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Saturday, 2 December 2006

Bad Health, Bad Wealth

An article in the NYT discusses the costs of being overweight - not just on your health but in cold, hard cash. For example, an extra 36 grams of fat tissue is estimated to add to future medical costs in the order of $6.64 for an obese man and $3.46 for an obese woman.

Moreover, research has shown that employers discriminate against overweight people - probably because they do not want to be burdened with higher health insurance costs, or possibly just because they believe the obese are lazy, weak-willed or considered too unattractive to interact with customers. Reaerch by John H. Cawley, of Cornell University, found that a weight increase of 64 pounds above the average for white women was associated with 9 percent lower wages.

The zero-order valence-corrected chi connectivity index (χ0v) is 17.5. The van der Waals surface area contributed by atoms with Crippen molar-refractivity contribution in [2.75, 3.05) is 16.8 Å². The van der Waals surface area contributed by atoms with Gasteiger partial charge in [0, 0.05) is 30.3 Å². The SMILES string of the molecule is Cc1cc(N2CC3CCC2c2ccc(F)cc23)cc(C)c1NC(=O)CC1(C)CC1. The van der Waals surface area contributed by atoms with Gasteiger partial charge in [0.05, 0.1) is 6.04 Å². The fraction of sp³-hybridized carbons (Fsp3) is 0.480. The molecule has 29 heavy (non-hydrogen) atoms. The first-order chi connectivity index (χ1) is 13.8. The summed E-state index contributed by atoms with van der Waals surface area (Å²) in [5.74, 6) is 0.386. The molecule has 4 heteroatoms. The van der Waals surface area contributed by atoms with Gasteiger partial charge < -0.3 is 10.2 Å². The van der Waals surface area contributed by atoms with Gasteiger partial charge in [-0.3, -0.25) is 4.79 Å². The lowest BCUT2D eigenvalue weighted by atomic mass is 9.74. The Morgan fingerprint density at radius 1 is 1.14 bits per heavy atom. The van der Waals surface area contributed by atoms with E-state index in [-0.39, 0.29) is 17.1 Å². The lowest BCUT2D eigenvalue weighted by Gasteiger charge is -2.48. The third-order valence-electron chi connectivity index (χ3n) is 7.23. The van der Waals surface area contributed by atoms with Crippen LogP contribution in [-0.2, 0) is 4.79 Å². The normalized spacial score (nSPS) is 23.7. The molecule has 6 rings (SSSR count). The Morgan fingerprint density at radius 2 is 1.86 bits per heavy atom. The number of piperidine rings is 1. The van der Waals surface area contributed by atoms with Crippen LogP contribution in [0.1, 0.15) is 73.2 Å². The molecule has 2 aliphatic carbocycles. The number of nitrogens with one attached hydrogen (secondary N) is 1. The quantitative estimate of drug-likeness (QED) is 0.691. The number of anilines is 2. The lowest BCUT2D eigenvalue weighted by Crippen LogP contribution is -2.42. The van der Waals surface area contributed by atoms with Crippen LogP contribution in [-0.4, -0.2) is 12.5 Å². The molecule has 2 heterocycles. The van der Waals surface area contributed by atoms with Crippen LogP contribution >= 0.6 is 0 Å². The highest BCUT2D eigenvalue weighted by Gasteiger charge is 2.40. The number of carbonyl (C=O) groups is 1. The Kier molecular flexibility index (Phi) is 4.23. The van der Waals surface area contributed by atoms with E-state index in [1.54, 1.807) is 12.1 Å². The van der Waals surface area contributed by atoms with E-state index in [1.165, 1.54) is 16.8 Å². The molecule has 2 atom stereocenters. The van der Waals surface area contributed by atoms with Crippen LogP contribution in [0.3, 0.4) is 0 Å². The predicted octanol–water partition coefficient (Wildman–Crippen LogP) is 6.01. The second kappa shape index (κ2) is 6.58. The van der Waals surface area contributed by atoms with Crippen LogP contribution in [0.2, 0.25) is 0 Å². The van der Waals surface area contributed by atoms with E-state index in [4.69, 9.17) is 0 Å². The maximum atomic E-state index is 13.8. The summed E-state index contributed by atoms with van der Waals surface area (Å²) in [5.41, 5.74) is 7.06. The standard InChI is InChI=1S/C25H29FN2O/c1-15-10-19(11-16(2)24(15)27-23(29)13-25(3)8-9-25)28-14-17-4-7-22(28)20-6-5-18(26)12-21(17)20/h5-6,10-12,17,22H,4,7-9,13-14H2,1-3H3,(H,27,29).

The obese accumulate only about half the assets of the normal-size American - for every one-point increase in BMI index, net worth dropped by $1,000. The typical female baby boomer earns $313.70 less annually for every one-point increase in her B.M.I., while the typical male earns $161.30 less for every point.

So, another reason for me to reach my goal of achieving an "ideal" BMI of between 21 and 24.

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